Sure, there will always players who are going to make dumb mistakes. But what i'm talking about is deliberately making some horrifying error in judgement and having to run around trying to fix it, or kill anybody who might know, or maybe even the combo platter.
Now i'm not saying necessarily that having some IC mental pathology or substance abuse problem is automatically interesting. (I was involved in at least one game where there were FAR too many people who thought crazy = interesting+cool.) but that's a good jumping off point. Look again at the things your character cares about. Ask yourself, "How far would i be willing to go?" and then ask yourself, "How interesting would it be, if i went farther than that?"
7) Paint the corners of your personal world.
Because God know that your GM doesn't really have time to do it for you. In most table-top games a GM can afford a more hands-on approach to the minor characters in the lives of the players, and he can insert certain elements into a players backstory as a means of setting up events down the road that will (hopefully) pay off. But in a Larp or a Chat, ST's just don't have time or mental bandwidth to devote to the smaller elements of personal play.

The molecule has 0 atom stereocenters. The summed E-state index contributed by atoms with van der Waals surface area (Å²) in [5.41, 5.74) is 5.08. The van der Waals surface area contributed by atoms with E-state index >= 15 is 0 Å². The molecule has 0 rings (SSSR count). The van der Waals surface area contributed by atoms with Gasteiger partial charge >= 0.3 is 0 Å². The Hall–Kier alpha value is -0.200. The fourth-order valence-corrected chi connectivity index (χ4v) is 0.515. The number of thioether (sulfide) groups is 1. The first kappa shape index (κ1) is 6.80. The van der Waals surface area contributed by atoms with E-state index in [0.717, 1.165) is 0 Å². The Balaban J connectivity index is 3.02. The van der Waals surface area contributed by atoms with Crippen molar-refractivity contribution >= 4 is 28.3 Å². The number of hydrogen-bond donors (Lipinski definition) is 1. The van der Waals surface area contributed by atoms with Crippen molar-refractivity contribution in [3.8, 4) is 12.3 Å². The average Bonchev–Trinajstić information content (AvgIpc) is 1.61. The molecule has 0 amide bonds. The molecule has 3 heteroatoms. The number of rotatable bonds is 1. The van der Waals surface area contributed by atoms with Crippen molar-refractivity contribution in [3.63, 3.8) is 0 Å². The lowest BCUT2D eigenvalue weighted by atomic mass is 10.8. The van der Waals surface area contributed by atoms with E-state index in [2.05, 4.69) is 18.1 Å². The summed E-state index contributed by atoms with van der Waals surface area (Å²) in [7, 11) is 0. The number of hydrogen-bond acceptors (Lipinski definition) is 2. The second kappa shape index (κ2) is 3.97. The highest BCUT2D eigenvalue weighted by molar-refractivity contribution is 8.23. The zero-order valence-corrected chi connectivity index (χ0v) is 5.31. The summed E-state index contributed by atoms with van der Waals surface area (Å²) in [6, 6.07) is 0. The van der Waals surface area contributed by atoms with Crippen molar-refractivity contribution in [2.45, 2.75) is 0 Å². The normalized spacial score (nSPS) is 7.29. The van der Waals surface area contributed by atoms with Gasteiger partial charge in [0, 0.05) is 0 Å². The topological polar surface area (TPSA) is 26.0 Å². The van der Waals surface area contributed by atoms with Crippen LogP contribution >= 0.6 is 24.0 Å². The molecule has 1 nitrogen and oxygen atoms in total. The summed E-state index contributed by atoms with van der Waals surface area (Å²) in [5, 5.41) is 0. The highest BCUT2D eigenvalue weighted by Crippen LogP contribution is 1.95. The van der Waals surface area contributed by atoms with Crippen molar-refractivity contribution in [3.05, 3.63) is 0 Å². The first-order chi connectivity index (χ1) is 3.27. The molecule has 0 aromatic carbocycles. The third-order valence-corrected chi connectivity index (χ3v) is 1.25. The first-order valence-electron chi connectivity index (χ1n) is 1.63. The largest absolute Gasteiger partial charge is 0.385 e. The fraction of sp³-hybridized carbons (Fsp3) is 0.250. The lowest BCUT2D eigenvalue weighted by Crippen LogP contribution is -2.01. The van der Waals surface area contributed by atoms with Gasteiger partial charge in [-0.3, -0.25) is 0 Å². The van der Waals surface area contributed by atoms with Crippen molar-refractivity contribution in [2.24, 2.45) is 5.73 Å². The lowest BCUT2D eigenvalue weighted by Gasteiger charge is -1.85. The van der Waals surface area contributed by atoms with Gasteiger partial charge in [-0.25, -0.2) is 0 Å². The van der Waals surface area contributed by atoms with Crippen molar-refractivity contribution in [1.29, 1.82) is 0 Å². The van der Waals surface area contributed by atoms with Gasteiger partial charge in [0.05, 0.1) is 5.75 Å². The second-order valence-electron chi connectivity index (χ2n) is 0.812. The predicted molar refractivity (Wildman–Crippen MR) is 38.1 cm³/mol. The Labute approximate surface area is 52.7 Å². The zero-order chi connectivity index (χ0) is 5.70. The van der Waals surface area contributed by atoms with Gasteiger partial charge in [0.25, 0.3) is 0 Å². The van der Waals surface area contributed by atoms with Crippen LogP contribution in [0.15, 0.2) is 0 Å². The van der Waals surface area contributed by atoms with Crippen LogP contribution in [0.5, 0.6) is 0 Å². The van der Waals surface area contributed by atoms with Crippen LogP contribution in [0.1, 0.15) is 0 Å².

This is the time for you to shine with your personal creativity. Make your allies and retainers and hangers on interesting. Go wild like you're designing the fiddly bits of norway's fiords. Make them crufty and idiosyncratic. Give them strengths and weaknesses. Make them well enough and you might even convince other people they are worth playing in their own right. (Or at least be able to hand them to someone new and say "Go Play!")
By that same token, you should probably never consider your character's personal history as a dry-as-bones recitation of facts, but rather a living document that you can flesh out as you go. Consider your characters backstory as a mere skeleton that requires more meat on it. Work to add points of uncertainty and wiggle room so you can build in new things in your past. You can even get pretty good at doing this on the fly. ("You know…this reminds of the time i had to break you out of that prison in Murmansk…Why exactly were you naked in public in the first place?")
Besides, you never know when fleshing out certain elements of the minor characters around you, or your own personal backstory might afford you opportunities to save your own bacon. "Did i forget to mention that he's quite skilled with a shotgun? Damn…I probably should have."
8) Decide where your attention goes.
Nobody can be good at everything, and it's kind of dumb to try. So as a direct result, it's important to make certain decisions in the character building stage about what sorts of plots you want to involve yourself in. Too narrow and you get excluded a lot or you're out of your element a lot. ("I have determined that my character is an expert in Enochian and will spend most of his time closeted in his library.")